The risk associated with printing overseas is far bigger than that of printing in Australia. Imagine if your print job runs late, or the ship is delayed, or stock sits on a wharf waiting for customs and you miss your deadline for delivery into Coles or Woolworths.

Generally, unless you are printing large volumes, you will find the costs of producing in China and shipping to Australia are higher than the costs of producing in Australia.

05. Know your retail environment

Before you brief a designer, you should definitely understand where your product is likely to be ranged, that this could be different in different stores, and how this impacts on your packaging. A good packaging design agency will ask all the right questions of the client and will also have a lot of this sort of information to hand.

06. Get the pros in

Packaging is a very different discipline to other graphic design. Talk to a couple of different design agencies who specialise in packaging and pick the agency who understands you and your product the best. The ride will be faster, more enjoyable and end in a more effective result if you tap into the same expert knowledge that your competitors do.

07. Not too many front of pack claims

A lot of health food products go overboard with a long list of claims, listing everything that is or isn’t in a product on the front of pack. Use this optimum real estate wisely – focus on two or three claims that you know are most important to your target market and put the others on the back or side of the pack. If the rest of the design is doing a good enough job, people will pick it up and explore the product in more detail.

08. Choose colours wisely

Whilst words can portray more rational qualities like ‘no artificial colours’ or ‘high in fibre’, they are less powerful than, say, an olive green coloured pack which says ‘I’m natural, well-balanced and trustworthy’. You do want your product to stand out on shelf, but the washing powder acid test doesn’t apply here. Fluoro colours and anything un-natural will make people subliminally question the natural integrity of your product. Think vegetable and nature inspired colours and you’ll be on the right track.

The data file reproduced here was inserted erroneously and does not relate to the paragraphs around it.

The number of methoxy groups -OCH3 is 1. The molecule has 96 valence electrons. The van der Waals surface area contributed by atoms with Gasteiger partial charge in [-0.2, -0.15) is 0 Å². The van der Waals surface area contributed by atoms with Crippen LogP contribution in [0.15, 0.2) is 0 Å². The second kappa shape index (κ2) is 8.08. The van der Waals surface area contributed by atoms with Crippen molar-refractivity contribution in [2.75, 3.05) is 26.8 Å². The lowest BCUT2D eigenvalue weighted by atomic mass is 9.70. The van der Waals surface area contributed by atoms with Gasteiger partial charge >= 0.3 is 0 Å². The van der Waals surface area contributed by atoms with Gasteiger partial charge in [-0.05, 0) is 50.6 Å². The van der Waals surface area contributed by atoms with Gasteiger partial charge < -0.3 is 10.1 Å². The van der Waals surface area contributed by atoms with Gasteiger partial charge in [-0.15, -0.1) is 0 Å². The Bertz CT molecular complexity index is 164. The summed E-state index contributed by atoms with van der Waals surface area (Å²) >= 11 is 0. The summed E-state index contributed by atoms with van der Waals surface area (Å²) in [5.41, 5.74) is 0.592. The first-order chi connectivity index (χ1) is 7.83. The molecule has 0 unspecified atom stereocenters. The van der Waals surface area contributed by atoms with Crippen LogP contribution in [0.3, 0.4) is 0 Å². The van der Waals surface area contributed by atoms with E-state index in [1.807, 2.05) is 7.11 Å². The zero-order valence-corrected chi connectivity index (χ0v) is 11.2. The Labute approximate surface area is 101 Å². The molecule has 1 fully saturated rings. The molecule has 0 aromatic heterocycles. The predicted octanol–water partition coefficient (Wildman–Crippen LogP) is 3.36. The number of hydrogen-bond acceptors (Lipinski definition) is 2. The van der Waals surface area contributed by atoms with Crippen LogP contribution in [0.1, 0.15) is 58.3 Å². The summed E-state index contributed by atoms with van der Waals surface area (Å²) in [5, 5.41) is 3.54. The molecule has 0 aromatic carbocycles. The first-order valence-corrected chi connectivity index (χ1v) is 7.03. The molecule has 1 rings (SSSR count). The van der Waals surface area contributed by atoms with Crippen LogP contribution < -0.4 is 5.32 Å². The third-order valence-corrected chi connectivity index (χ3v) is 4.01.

09. Use handcrafted elements

Keep an element of hand-crafted to your pack – whether it’s through fonts, illustrations or materials, a pack that has a human touch will scream ‘authentic’ and ‘real’ more than the words .

10. Be functional

Packaging serves to protect your product in transit and prolong the life of your product. It needs to be durable and suitable to how a consumer would use it. Consider things like convenience packs, resalable pouches, vacuum seals, and outer packaging. //

*Nielsen Global New Product Innovation Survey

Mark Haygarth and Gwen Blake are owners of Sydney based strategic packaging design consultancy, Boxer & Co. Gwen Blake is also the author of Packaging A Punch.

Lisa Crawford Jones is an award winning journalist, editor of What's New in Healthy Products and content manager to Naturally Good. She's a health content specialist with two decades’ experience spanning senior positions in public health policy; media, communications and advertising; and both consumer and trade markets for healthy packaged goods.